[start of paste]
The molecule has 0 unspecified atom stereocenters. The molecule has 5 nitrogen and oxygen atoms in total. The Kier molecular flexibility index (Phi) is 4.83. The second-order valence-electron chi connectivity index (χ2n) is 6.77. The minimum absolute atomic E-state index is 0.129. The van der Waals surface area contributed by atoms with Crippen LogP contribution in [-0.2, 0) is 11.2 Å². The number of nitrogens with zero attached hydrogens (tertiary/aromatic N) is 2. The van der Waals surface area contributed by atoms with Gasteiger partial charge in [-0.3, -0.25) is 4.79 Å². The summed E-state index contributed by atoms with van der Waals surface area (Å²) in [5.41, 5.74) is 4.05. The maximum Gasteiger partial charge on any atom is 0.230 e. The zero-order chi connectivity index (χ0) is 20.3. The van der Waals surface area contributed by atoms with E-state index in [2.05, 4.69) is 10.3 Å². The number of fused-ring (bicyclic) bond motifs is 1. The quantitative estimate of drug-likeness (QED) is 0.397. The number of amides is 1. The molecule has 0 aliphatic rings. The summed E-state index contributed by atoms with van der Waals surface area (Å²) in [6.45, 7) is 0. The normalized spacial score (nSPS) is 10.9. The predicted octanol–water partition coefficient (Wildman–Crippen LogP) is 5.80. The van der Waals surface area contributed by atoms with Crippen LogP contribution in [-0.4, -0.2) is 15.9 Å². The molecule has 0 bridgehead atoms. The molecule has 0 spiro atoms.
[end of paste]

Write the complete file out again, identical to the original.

The molecule has 0 unspecified atom stereocenters. The molecule has 5 nitrogen and oxygen atoms in total. The Kier molecular flexibility index (Phi) is 4.83. The second-order valence-electron chi connectivity index (χ2n) is 6.77. The minimum absolute atomic E-state index is 0.129. The van der Waals surface area contributed by atoms with Crippen LogP contribution in [-0.2, 0) is 11.2 Å². The number of nitrogens with zero attached hydrogens (tertiary/aromatic N) is 2. The van der Waals surface area contributed by atoms with Gasteiger partial charge in [-0.3, -0.25) is 4.79 Å². The summed E-state index contributed by atoms with van der Waals surface area (Å²) in [5.41, 5.74) is 4.05. The maximum Gasteiger partial charge on any atom is 0.230 e. The zero-order chi connectivity index (χ0) is 20.3. The van der Waals surface area contributed by atoms with E-state index in [2.05, 4.69) is 10.3 Å². The number of fused-ring (bicyclic) bond motifs is 1. The quantitative estimate of drug-likeness (QED) is 0.397. The number of amides is 1. The molecule has 0 aliphatic rings. The summed E-state index contributed by atoms with van der Waals surface area (Å²) in [6.45, 7) is 0. The normalized spacial score (nSPS) is 10.9. The predicted octanol–water partition coefficient (Wildman–Crippen LogP) is 5.80. The van der Waals surface area contributed by atoms with Crippen LogP contribution in [-0.4, -0.2) is 15.9 Å². The molecule has 0 bridgehead atoms. The molecule has 0 spiro atoms.